So when I complain about my kid not being able to take advanced coursework, it’s not because I think he’s better than everyone else: it’s because I know he’s being deprived of the opportunity to learn the intangible skills that go with being appropriately challenged. It also deprives him of the chance to feel like a normal kid. Both of those things are very important to how he will function as an adult, and far more important to me than having him look like he’s smarter than other kids.


1. Cari - February 2, 2011

Great post. My gifted child is only 3rd grade, but we are seeing the social outcast already. I have been asking his gifted teacher to push him further. I want him to work hard, and I want him to *want* to work hard. I tell him that it’s not enough to be smart, it’s what you do with it.

mareserinitatis - February 3, 2011

Finding that thing that sets a kid like that on fire is kind of tough, but making them sit in a classroom where they’re bored certainly isn’t going to do it! My son has only had one good friend outside of the gifted school he attended last year, so I know how hard it is to watch kids go through that.

2. sandyhu26 - February 2, 2011

And there’s more, why did you stop? How about the area(s) in which gifted students don’t do as well as their other areas, their “low” area which may still be above grade level but they feel they are “dumb” in math or science or whatever? What about the gifted kids who go into hiding because they do want to fit in? Your beginning was well-written. I was afraid when I read the title. Well written, thank you.

mareserinitatis - February 2, 2011

Oh my…I’ve been blogging about these issues for over six years now, but mostly at my old blog. And a lot of it was rants about how I’ve been frustrated trying to navigate the system with my children. But yeah, there’s just SO much there to deal with.

3. clairehennessy - February 3, 2011

Brilliant post. Thank you for this.

4. Emmy - February 3, 2011

So true! It is annoying when parents brag about their kids being gifted. I usually try to avoid having to mention it, which is not always easy when your kids go to a school out of district.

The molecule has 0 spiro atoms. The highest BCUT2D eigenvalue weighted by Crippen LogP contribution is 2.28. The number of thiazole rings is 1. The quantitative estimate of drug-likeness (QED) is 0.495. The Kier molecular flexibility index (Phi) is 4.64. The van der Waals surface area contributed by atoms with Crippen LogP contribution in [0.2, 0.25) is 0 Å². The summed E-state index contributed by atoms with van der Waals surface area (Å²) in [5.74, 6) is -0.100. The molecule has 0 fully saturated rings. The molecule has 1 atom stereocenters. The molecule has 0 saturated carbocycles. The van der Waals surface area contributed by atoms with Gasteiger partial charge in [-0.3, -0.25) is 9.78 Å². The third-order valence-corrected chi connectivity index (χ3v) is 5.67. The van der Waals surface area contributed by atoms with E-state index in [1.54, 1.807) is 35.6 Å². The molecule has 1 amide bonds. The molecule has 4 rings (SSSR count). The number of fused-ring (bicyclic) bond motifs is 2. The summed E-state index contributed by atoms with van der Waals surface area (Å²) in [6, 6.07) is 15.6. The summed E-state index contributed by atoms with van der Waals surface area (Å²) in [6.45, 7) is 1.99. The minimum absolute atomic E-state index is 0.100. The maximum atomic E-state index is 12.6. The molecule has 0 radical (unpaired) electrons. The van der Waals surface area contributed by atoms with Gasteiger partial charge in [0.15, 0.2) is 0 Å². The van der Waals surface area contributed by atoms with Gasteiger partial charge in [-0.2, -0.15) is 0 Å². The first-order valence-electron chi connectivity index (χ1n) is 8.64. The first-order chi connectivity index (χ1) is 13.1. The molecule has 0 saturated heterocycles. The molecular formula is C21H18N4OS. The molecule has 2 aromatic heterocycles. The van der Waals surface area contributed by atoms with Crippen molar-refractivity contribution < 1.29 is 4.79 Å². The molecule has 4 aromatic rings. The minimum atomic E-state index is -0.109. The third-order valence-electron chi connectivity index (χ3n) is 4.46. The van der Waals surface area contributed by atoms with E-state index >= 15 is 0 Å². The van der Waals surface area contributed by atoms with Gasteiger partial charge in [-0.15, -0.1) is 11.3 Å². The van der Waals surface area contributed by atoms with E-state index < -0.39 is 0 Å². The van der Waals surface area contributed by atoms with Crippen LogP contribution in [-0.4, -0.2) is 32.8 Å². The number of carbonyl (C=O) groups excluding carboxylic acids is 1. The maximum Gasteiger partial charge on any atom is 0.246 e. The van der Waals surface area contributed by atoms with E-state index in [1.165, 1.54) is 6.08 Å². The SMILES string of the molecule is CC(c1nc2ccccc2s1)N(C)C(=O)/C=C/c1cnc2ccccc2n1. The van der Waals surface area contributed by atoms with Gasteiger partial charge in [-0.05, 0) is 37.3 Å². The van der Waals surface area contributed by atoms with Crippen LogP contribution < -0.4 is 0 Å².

Another reason for me personally to choose for gifted education among peers was to take my kids away from the competitiveness that sometimes rules the classroom in a regular classroom. But my main reasons are mentioned in this article: being challenged and being able to develop socially among peers!

5. kevin.r - February 3, 2011

I have a couple of kids. The boy is Adhd and struggles academically. The girl could easily skip several grades and still be star student

The public school they attend devotes a lo

t resources to my problem child but little or nothing to the gifted kids. That is a federal issue more local issue. It is also a sure way to limit our best and brightest from excelling.

mareserinitatis - February 3, 2011

My older son is both gifted and LD. Traditional schools want to focus exclusively on the LD and don’t want to deal with is giftedness at all. So frustrating! And yes, gifted kids are definitely held back.

6. kathee jones - February 9, 2011

A nice post. Gifted education is about having needs met. It’s important for children to not have to wait to learn, to not think they never have to work (or think that they are strange because these kids will notice they never have to work and other kids do…)

7. It’s not quite Hogwarts but it’ll do… « Claire Hennessy - March 22, 2011

[...] I just couldn’t live with myself if I did, I’m going to link to a great piece here on the presumed snobbery of gifted education. Because as much fun as the classes are, they’re also doing something – ensuring high [...]

8. Funny about Money - December 7, 2011

“…the notion that their kids are so bright that everything will come easy to them and they’ll never have to work at anything.”

Got a kid like that this semester. He’s in honors physics and ended up in my freshman comp 101 course — Arizona doesn’t let kids test out of the inane Eng 101/102 requirement. He’s bored stupid and openly says so. He’s getting a B in the class. Not because he’s annoyed his honored instructor (he hasn’t: he has my sympathies), but because he figures he can slide through without doing the work.

He’s not alone. He’s more vocal than some of the others, but he’s far from the only student who has learned he can drift through most lower-division courses because the rest of kids are so undereducated or so slow the instructor is forced to rehash sixth-grade material all semester long.

{sigh} There’s a simple solution: educate the rest of the kids adequately so they all perform as they can and should. But of course…that would require educating an entire generation of teachers adequately. And that’s probably asking a bit much.